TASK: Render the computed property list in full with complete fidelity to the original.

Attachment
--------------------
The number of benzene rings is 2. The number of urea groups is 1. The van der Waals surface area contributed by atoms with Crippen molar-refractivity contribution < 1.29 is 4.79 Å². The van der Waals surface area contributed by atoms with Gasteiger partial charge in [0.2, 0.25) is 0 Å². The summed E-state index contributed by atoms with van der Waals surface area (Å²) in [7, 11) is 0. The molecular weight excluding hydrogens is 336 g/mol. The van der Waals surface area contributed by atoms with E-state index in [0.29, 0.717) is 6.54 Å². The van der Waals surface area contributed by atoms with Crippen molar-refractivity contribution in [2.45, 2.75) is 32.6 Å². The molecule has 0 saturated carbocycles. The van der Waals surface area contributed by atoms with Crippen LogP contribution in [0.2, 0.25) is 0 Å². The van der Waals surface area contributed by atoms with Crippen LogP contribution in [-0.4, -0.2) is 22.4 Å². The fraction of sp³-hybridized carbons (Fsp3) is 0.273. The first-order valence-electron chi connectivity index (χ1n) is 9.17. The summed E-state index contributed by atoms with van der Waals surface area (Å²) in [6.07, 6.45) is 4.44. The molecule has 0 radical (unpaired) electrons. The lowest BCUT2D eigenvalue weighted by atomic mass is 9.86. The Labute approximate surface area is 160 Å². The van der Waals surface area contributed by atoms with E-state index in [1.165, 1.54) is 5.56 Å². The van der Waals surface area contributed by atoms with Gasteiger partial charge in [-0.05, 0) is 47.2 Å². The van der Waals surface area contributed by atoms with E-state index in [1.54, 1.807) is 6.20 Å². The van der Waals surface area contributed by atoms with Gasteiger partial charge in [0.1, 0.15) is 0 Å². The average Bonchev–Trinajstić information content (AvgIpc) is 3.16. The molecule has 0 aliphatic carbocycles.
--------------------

The number of benzene rings is 2. The number of urea groups is 1. The van der Waals surface area contributed by atoms with Crippen molar-refractivity contribution < 1.29 is 4.79 Å². The van der Waals surface area contributed by atoms with Gasteiger partial charge in [0.2, 0.25) is 0 Å². The summed E-state index contributed by atoms with van der Waals surface area (Å²) in [7, 11) is 0. The molecular weight excluding hydrogens is 336 g/mol. The van der Waals surface area contributed by atoms with E-state index in [0.29, 0.717) is 6.54 Å². The van der Waals surface area contributed by atoms with Crippen molar-refractivity contribution in [2.45, 2.75) is 32.6 Å². The molecule has 0 saturated carbocycles. The van der Waals surface area contributed by atoms with Crippen LogP contribution in [0.2, 0.25) is 0 Å². The van der Waals surface area contributed by atoms with Crippen LogP contribution in [-0.4, -0.2) is 22.4 Å². The fraction of sp³-hybridized carbons (Fsp3) is 0.273. The first-order valence-electron chi connectivity index (χ1n) is 9.17. The summed E-state index contributed by atoms with van der Waals surface area (Å²) in [6.07, 6.45) is 4.44. The molecule has 0 radical (unpaired) electrons. The lowest BCUT2D eigenvalue weighted by atomic mass is 9.86. The Labute approximate surface area is 160 Å². The van der Waals surface area contributed by atoms with E-state index in [1.165, 1.54) is 5.56 Å². The van der Waals surface area contributed by atoms with Gasteiger partial charge in [-0.05, 0) is 47.2 Å². The van der Waals surface area contributed by atoms with E-state index in [1.54, 1.807) is 6.20 Å². The van der Waals surface area contributed by atoms with Gasteiger partial charge in [0.1, 0.15) is 0 Å². The average Bonchev–Trinajstić information content (AvgIpc) is 3.16. The molecule has 0 aliphatic carbocycles.